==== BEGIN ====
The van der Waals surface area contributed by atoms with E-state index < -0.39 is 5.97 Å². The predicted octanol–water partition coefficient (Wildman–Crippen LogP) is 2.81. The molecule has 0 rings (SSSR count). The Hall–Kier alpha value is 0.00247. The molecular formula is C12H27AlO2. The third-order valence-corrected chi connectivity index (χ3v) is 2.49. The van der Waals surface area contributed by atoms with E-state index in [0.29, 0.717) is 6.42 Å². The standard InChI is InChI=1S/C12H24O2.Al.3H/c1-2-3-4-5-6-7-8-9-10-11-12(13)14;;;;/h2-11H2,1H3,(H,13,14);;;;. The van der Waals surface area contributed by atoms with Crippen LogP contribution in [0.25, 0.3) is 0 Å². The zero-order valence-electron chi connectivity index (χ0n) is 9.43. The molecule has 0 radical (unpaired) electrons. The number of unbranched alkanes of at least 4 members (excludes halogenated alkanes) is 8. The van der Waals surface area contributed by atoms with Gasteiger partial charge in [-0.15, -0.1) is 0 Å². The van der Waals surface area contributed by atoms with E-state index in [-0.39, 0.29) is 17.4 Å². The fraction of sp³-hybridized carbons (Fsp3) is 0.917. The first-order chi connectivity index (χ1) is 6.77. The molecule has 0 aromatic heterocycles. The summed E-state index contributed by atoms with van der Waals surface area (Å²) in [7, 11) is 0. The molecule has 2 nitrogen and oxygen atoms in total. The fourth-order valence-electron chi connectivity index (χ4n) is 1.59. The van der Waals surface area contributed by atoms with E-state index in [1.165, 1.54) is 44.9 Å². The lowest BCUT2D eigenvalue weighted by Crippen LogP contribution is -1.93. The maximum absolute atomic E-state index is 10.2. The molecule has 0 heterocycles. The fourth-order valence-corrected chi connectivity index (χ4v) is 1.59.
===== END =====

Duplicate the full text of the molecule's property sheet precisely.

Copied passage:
The van der Waals surface area contributed by atoms with E-state index < -0.39 is 5.97 Å². The predicted octanol–water partition coefficient (Wildman–Crippen LogP) is 2.81. The molecule has 0 rings (SSSR count). The Hall–Kier alpha value is 0.00247. The molecular formula is C12H27AlO2. The third-order valence-corrected chi connectivity index (χ3v) is 2.49. The van der Waals surface area contributed by atoms with E-state index in [0.29, 0.717) is 6.42 Å². The standard InChI is InChI=1S/C12H24O2.Al.3H/c1-2-3-4-5-6-7-8-9-10-11-12(13)14;;;;/h2-11H2,1H3,(H,13,14);;;;. The van der Waals surface area contributed by atoms with Crippen LogP contribution in [0.25, 0.3) is 0 Å². The zero-order valence-electron chi connectivity index (χ0n) is 9.43. The molecule has 0 radical (unpaired) electrons. The number of unbranched alkanes of at least 4 members (excludes halogenated alkanes) is 8. The van der Waals surface area contributed by atoms with Gasteiger partial charge in [-0.15, -0.1) is 0 Å². The van der Waals surface area contributed by atoms with E-state index in [-0.39, 0.29) is 17.4 Å². The fraction of sp³-hybridized carbons (Fsp3) is 0.917. The first-order chi connectivity index (χ1) is 6.77. The molecule has 0 aromatic heterocycles. The summed E-state index contributed by atoms with van der Waals surface area (Å²) in [7, 11) is 0. The molecule has 2 nitrogen and oxygen atoms in total. The fourth-order valence-electron chi connectivity index (χ4n) is 1.59. The van der Waals surface area contributed by atoms with E-state index in [1.165, 1.54) is 44.9 Å². The lowest BCUT2D eigenvalue weighted by Crippen LogP contribution is -1.93. The maximum absolute atomic E-state index is 10.2. The molecule has 0 heterocycles. The fourth-order valence-corrected chi connectivity index (χ4v) is 1.59.